Government management is a fit for businessman, observers say

Jennifer Trezza/GovExec.com

The way former colleagues describe him, Jeffrey Zients comes off as something of a data savant. Friends and associates paint the longtime Washington businessman as someone who relies heavily on data and has an intrinsic ability to make sense of it, a skill befitting his new role as federal chief performance officer and deputy director for management at the Office of Management and Budget.

"He is particularly good at forensic financial analysis," says David Bradley, who founded The Advisory Board Co. and the Corporate Executive Board Co. Zients held senior executive positions, including chief executive officer and chairman, at both companies. "There could be hundreds of numbers spread before you in spreadsheets and financial documents, and Jeff would say, 'Only these four matter. Don't they tell the story?' "

Bradley, who now owns Atlantic Media Co., publisher of Government Executive, calls Zients "as lucid, linear and rigorous a thinker as I have seen." This talent for numbers will be critical as Zients and his team develop and execute a governmentwide management agenda covering information technology, financial management, procurement, performance and human resources.

The Outsider

For many federal insiders, the White House's decision to pick Zients, after initial nominee Nancy Killefer withdrew, was a surprise. Unlike Killefer, who made a career in government consulting and was assistant Treasury secretary for management during the Clinton administration, Zients was an outsider. "I had spent my 20 years in the other Washington," he says.

In 1992, four years out of college, Zients joined the Advisory Board, a consulting firm focused on business best practices and performance benchmarking. Bradley says he was a force to be reckoned with almost immediately upon arrival. "I've never seen a 26-year-old with so much preternatural self-confidence and so instantly on to the merits -- to the merits of the people, of the concepts," Bradley says.

Zients climbed the ranks of the Advisory Board, becoming chief executive officer in 1998 and chairman in 2001. Bradley also tapped Zients to be chairman of the Corporate Executive Board, an Advisory Board spinoff.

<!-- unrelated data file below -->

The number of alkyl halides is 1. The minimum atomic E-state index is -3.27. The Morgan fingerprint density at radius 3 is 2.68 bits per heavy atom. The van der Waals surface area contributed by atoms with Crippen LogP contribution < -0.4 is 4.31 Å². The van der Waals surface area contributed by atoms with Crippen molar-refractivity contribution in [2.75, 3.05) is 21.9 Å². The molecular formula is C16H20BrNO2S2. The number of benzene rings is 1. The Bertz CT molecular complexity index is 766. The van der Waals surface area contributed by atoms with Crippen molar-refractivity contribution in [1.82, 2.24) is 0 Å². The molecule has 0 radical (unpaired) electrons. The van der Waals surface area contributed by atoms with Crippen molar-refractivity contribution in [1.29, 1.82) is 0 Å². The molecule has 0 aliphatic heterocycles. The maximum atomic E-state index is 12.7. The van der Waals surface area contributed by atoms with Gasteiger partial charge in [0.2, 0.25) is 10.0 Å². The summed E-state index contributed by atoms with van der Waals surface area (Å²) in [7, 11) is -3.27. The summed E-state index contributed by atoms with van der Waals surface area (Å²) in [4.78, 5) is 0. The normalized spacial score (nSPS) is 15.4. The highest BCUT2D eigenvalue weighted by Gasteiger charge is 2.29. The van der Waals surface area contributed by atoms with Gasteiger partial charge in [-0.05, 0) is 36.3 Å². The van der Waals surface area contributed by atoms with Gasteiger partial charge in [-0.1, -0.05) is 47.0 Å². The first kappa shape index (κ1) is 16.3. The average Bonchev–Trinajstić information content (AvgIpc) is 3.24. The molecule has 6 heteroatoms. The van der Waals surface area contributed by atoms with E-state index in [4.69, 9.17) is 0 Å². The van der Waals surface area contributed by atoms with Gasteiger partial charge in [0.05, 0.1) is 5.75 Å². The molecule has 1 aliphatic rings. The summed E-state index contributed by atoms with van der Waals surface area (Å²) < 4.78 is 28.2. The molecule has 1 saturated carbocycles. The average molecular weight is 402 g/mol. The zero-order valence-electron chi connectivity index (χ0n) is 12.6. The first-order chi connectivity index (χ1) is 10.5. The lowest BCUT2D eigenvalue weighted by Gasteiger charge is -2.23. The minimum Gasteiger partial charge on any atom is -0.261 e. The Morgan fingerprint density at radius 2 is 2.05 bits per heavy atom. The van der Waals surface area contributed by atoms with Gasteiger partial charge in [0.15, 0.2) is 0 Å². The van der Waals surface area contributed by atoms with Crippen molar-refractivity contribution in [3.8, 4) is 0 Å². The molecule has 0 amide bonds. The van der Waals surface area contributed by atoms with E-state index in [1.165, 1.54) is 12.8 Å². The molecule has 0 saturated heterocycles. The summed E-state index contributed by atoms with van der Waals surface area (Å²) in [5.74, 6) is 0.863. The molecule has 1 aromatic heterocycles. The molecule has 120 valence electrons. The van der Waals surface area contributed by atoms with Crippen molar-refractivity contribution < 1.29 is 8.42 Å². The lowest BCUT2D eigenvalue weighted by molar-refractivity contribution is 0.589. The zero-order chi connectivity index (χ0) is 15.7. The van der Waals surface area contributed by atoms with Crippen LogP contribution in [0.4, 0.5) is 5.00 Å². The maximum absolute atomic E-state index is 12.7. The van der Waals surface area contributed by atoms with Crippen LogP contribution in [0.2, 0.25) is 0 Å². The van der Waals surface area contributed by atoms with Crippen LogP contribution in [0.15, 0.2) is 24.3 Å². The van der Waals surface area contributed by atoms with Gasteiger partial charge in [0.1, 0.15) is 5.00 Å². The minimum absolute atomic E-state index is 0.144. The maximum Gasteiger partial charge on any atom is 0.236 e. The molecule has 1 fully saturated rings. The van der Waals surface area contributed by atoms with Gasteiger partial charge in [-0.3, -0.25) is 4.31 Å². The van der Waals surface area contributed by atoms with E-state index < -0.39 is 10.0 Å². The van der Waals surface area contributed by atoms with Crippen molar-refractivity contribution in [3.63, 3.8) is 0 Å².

When Zients was first approached about joining the administration, he was managing partner of Portfolio Logic LLC, a business and health care investment firm he founded in 2003. Zients says he was walking into a meeting when he got a call from a friend who said Sen. Mark Warner, D-Va., wanted to know whether he would be interested in the performance chief job.

"I am someone who is normally quite analytic and tend to think things through, but as soon as I got that call I was instantly excited about the possibility of serving, and serving in this capacity, and just honored to have received that call," Zients says.

According to Warner, it was almost happenstance that he was asked to weigh in on potential candidates. "I was talking with White House personnel on another subject, and because of my business background and state government performance, they asked me if I knew anyone who would be good. I had two names in mind, but [Zients] was by far the first choice." Warner says he had known Zients for years through Washington-Northern Virginia business circles.

The White House was looking for someone with the ability to get things done, Warner says, to view a problem through others' eyes but also set and execute an agenda. "He fit the bill," he says.

Advisory Board Chairman Frank J. Williams wasn't surprised Zients took the White House job. "The idea of getting involved where he could have a broader impact on the government and the country, I knew at some point that would appeal to him," Williams says. "I didn't know he would do it now, but when I heard he was, I was pretty excited for the government."

In the January issue of Government Executive, Elizabeth Newell examines Zients' prospects at change.

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